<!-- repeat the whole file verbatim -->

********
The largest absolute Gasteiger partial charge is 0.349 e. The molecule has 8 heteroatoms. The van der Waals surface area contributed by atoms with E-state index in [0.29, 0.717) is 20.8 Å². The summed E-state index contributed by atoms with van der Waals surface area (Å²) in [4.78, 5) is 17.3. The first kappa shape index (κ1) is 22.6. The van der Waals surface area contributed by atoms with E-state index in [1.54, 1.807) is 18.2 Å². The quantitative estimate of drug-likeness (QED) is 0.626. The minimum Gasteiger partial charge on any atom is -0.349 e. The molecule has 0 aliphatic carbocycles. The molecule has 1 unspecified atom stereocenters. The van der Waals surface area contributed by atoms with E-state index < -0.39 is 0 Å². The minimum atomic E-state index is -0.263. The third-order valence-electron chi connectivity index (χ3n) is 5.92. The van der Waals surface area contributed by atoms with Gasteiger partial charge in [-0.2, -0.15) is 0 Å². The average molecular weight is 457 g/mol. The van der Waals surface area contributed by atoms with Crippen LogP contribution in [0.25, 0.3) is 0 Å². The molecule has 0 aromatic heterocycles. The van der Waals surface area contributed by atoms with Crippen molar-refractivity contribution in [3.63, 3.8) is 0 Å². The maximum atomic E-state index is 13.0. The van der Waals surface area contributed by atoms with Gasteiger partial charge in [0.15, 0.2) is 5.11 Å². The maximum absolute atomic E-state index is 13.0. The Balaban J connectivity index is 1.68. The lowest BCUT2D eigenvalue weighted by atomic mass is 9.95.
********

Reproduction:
The largest absolute Gasteiger partial charge is 0.349 e. The molecule has 8 heteroatoms. The van der Waals surface area contributed by atoms with E-state index in [0.29, 0.717) is 20.8 Å². The summed E-state index contributed by atoms with van der Waals surface area (Å²) in [4.78, 5) is 17.3. The first kappa shape index (κ1) is 22.6. The van der Waals surface area contributed by atoms with E-state index in [1.54, 1.807) is 18.2 Å². The quantitative estimate of drug-likeness (QED) is 0.626. The minimum Gasteiger partial charge on any atom is -0.349 e. The molecule has 0 aliphatic carbocycles. The molecule has 1 unspecified atom stereocenters. The van der Waals surface area contributed by atoms with E-state index < -0.39 is 0 Å². The minimum atomic E-state index is -0.263. The third-order valence-electron chi connectivity index (χ3n) is 5.92. The van der Waals surface area contributed by atoms with Gasteiger partial charge in [-0.2, -0.15) is 0 Å². The average molecular weight is 457 g/mol. The van der Waals surface area contributed by atoms with Crippen LogP contribution in [0.25, 0.3) is 0 Å². The molecule has 0 aromatic heterocycles. The van der Waals surface area contributed by atoms with Crippen molar-refractivity contribution in [3.63, 3.8) is 0 Å². The maximum atomic E-state index is 13.0. The van der Waals surface area contributed by atoms with Gasteiger partial charge in [0.15, 0.2) is 5.11 Å². The maximum absolute atomic E-state index is 13.0. The Balaban J connectivity index is 1.68. The lowest BCUT2D eigenvalue weighted by atomic mass is 9.95.